In a brief encounter with reporters in the Capitol, McCain sought to portray the extraordinary changes as nothing significant. Speaking of the departures of Weaver and Nelson, he said: "I can only say repeatedly what I have told you. They remain valued and strong friends, our campaign remains the same. We will always remain close friends. . . . They will continue with their advice and counsel."

But McCain's problems are far deeper than a staff shake-up. His support for Bush's troop-buildup policy has cost him the backing of many of the independents who once admired his maverick, straight-talking style. His support for comprehensive immigration legislation cost him vital support and contributions among the party's conservative base. His sponsorship of campaign finance reform long has rankled others in the party.

The campaign has also suffered from several enormous miscalculations, the most significant being the assumption that McCain could raise $100 million this year. That assumption fell by the wayside after his first-quarter fundraising hit just $13 million.

Campaign officials restructured their fundraising operation, and McCain ordered a clampdown on spending. But in the second quarter, McCain raised just $11 million while continuing to hemorrhage cash, ultimately producing a collision between the candidate and his closest advisers.

Over the past two weeks, according to multiple sources, McCain had several tense conversations with Nelson and Weaver over the campaign's direction and, in particular, the amount of money being spent long after it was clear that fundraising was falling far short of projections.

Weaver and Nelson held Davis partially responsible for misjudging the campaign's fundraising potential and for constructing a budget that was wildly optimistic.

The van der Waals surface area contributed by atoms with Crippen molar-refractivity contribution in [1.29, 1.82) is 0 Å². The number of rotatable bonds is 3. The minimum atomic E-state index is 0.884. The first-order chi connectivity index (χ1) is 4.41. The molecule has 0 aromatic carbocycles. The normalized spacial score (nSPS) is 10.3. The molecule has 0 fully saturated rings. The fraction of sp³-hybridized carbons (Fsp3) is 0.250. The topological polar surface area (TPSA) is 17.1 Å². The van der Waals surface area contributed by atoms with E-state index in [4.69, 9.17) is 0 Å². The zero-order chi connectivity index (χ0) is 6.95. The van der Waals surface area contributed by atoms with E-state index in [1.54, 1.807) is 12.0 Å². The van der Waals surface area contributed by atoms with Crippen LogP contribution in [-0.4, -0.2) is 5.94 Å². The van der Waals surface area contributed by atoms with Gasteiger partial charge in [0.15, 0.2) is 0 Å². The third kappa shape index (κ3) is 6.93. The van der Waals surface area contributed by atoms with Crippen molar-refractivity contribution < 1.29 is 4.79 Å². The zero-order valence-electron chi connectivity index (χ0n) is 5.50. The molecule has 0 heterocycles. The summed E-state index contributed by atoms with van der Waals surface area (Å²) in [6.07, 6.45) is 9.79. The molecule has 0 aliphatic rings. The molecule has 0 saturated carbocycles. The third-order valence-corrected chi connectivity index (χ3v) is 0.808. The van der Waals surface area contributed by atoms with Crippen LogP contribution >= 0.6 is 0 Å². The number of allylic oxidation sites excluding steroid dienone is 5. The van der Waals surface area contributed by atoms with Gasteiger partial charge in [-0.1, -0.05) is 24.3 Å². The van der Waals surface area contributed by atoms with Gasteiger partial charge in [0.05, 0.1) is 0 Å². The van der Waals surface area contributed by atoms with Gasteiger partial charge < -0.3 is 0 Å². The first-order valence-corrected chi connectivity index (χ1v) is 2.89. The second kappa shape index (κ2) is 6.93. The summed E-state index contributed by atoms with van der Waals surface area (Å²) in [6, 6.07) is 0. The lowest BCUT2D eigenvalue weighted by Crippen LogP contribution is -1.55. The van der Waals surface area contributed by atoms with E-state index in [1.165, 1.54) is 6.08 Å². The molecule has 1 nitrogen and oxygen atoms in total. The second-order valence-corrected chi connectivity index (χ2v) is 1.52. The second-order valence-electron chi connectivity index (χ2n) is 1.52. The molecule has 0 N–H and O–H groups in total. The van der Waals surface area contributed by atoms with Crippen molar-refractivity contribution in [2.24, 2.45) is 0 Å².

A final meeting on Monday among McCain, Weaver and Nelson, which came shortly after McCain returned from a trip to Iraq, was described by several Republican sources as extremely acrimonious.

McCain had made clear he wanted Davis to return as campaign manager, a role Davis had played in McCain's 2000 campaign. Amid McCain's unhappiness, Weaver and Nelson left the campaign. In their statements, both said they continue to support McCain's bid for the White House and denied that they had been fired.

"I was not asked for my resignation by John McCain," Nelson said by e-mail.

But the split was much more than a run-of-the-mill campaign shake-up, ending a decade-long alliance between two figures who shared a passionate, sometimes emotional, approach to politics. Republican advisers said Weaver's departure was as unthinkable as Karl Rove leaving George W. Bush or James Carville being shooed out of the Bill Clinton campaign.

In New Hampshire in 2000, it was Weaver who put the game plan into action on the ground each day. He conducted a daily 6 a.m. campaign conference call and took attendance, with no exceptions: If any individual joined the call late, it would move up half an hour, to 5:30 a.m., the following day.

When McCain won the New Hampshire Republican primary in 2000, Weaver received much of the credit. When McCain went on to lose in South Carolina -- after what was widely painted as a negative whisper campaign directed by top Bush aides -- Weaver took it as a personal affront. During a campaign train swing later that year, in which McCain and Bush were supposedly reconciling, Weaver mischievously snatched up a peanut butter and jelly sandwich that been prepared for the Texas governor.

Later, disgusted by the Bush administration, Weaver signed congressional Democrats as clients. But almost as rapidly, and as convincingly, he orchestrated a rapprochement between McCain and his former nemesis, Bush. By the time the 2008 campaign got underway, Weaver had established himself as the premier strategist. In the meantime, he weathered a divorce and a serious bout with cancer, in both cases counting McCain among the friends who offered him support.

"They've had a very close personal relationship," said Howard Opinsky, another longtime McCain insider. "It was born out of all the time they spent together, and the respect they had for one another. John's loyalty to McCain has been unsurpassed."

Staff writer Shailagh Murray contributed to this report.